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Title: Vulnerability and Risk Management of Rural Farm Households in Northern Vietnam
Authors: Fischer, Isabel
Keywords: Vulnerability
Rural Farm Households
Việt Nam
Series/Report no.: The Faculty Agricultural Sciences at University of Hohenheim, on 17th of August 2010;
Abstract: Dissertation submitted in fulfilment of the requirements for Ph.D. in Agricultural Sciences to the Faculty of Agricultural Sciences, University of Hohenheim 2010. Over the past 20 years, the Vietnamese Government has achieved remarkable results in poverty reduction, which were mainly accomplished by the launching of the ‘doi moi’ reform process in 1986. Although Vietnam has made good progress concerning the implementation of the United Nations’ Millennium Development Goals (MDGs) and poverty levels are already meeting the standards, 28.9 per cent of thetotal population (85 million in 2007) are still living below the national poverty line (UNDP, 2007). Regional disparities are apparent and there are still many challenges, including the reduction of child mortality as well as the enhancement of maternal healthcare and the quality of primary education (United Nations Vietnam, 2009). Major improvements are necessary, especially in the 250 mountainous, rural areas of Northern Vietnam, whichare mainly populated by ethnic minorities. According to the General Statistics Office of Vietnam the poverty rate in this particularly underdeveloped region was still 49 per cent in 2006, by far the highest rate in Vietnam. Focusing on the Uplands of Northern Vietnam3,it may be summarized that farming remains the most important economic sector and the population in this region is increasing fast. To date, the natural resources have been depleting as well as the environment has been degrading seriously due to unsustainable expansion of agriculture on sloping lands. All in all, poor and near-poor ethnic minority households are vulnerableto a broad range of risks, which can have devastating effects on their livelihoods and well-being. As formal insurance schemes do not yet contribute to reduce risk and its consequences, vulnerable households have developed sophisticated risk management strategies. Hence, this study concentrated its research on the livelihoods of vulnerable rural households, and their adaptive and coping strategies regarding risks. While adaptive strategies are ex-ante strategies and aim at securing income even in times of crises, coping strategies are a reaction to acute risks and are employed ex-post. Informal social networks and semi-formal micro-insurance schemes count to the former strategies and either keep vulnerability levels constant or even reduce them. The latter strategies try to smooth consumption, nevertheless, often at the expense of the future livelihood, thereby increasing vulnerability.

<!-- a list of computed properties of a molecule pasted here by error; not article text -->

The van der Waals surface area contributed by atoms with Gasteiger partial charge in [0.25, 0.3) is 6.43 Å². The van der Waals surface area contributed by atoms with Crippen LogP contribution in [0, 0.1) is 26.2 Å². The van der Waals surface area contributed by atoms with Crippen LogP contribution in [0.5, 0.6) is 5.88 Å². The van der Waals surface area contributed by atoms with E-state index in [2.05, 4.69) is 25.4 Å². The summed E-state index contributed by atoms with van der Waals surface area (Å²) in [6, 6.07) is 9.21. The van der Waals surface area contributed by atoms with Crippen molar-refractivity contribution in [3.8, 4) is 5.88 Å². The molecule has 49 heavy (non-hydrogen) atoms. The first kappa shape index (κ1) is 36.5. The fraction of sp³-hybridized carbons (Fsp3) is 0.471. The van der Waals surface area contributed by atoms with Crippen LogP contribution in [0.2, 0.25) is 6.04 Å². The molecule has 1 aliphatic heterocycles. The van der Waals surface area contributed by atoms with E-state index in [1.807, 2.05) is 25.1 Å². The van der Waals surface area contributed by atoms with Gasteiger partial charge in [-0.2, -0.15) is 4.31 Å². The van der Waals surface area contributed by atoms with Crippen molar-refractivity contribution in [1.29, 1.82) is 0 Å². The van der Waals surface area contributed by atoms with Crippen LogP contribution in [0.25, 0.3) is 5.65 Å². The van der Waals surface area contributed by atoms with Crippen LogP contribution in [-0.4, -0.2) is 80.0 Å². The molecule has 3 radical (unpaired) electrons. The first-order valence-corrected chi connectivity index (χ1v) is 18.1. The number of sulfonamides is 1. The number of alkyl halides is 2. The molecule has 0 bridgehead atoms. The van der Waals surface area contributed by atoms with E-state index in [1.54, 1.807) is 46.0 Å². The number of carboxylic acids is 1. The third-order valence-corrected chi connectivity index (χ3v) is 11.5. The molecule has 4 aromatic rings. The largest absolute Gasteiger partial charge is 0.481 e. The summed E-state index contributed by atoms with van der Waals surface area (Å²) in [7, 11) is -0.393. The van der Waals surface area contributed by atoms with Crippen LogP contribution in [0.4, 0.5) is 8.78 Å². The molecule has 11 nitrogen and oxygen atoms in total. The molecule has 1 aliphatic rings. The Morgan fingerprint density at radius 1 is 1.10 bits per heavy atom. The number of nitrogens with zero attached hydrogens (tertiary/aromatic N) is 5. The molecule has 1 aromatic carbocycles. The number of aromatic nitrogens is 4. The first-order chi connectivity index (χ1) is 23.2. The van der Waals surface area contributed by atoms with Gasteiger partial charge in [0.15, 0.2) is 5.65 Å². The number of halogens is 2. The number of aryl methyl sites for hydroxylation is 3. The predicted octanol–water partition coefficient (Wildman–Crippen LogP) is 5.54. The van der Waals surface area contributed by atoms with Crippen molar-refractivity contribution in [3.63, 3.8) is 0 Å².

Appears in Collections:Agriculture and rural development

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